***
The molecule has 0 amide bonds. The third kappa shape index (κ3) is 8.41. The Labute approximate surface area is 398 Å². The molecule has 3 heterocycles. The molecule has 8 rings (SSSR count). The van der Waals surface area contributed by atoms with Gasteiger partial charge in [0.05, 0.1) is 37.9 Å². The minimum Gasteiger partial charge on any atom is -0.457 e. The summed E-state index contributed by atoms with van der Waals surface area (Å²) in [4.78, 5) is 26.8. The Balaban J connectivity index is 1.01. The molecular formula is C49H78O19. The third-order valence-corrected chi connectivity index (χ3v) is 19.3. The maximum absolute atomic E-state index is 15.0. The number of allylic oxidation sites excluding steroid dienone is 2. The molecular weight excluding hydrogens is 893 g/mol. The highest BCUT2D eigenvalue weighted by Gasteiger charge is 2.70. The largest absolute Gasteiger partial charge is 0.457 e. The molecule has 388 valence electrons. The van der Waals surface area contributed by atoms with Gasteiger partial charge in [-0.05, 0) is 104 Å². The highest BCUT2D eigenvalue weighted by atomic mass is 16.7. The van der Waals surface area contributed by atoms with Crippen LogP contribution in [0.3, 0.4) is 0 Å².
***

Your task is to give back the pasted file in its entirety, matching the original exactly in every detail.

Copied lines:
The molecule has 0 amide bonds. The third kappa shape index (κ3) is 8.41. The Labute approximate surface area is 398 Å². The molecule has 3 heterocycles. The molecule has 8 rings (SSSR count). The van der Waals surface area contributed by atoms with Gasteiger partial charge in [0.05, 0.1) is 37.9 Å². The minimum Gasteiger partial charge on any atom is -0.457 e. The summed E-state index contributed by atoms with van der Waals surface area (Å²) in [4.78, 5) is 26.8. The Balaban J connectivity index is 1.01. The molecular formula is C49H78O19. The third-order valence-corrected chi connectivity index (χ3v) is 19.3. The maximum absolute atomic E-state index is 15.0. The number of allylic oxidation sites excluding steroid dienone is 2. The molecular weight excluding hydrogens is 893 g/mol. The highest BCUT2D eigenvalue weighted by Gasteiger charge is 2.70. The largest absolute Gasteiger partial charge is 0.457 e. The molecule has 388 valence electrons. The van der Waals surface area contributed by atoms with Gasteiger partial charge in [-0.05, 0) is 104 Å². The highest BCUT2D eigenvalue weighted by atomic mass is 16.7. The van der Waals surface area contributed by atoms with Crippen LogP contribution in [0.3, 0.4) is 0 Å².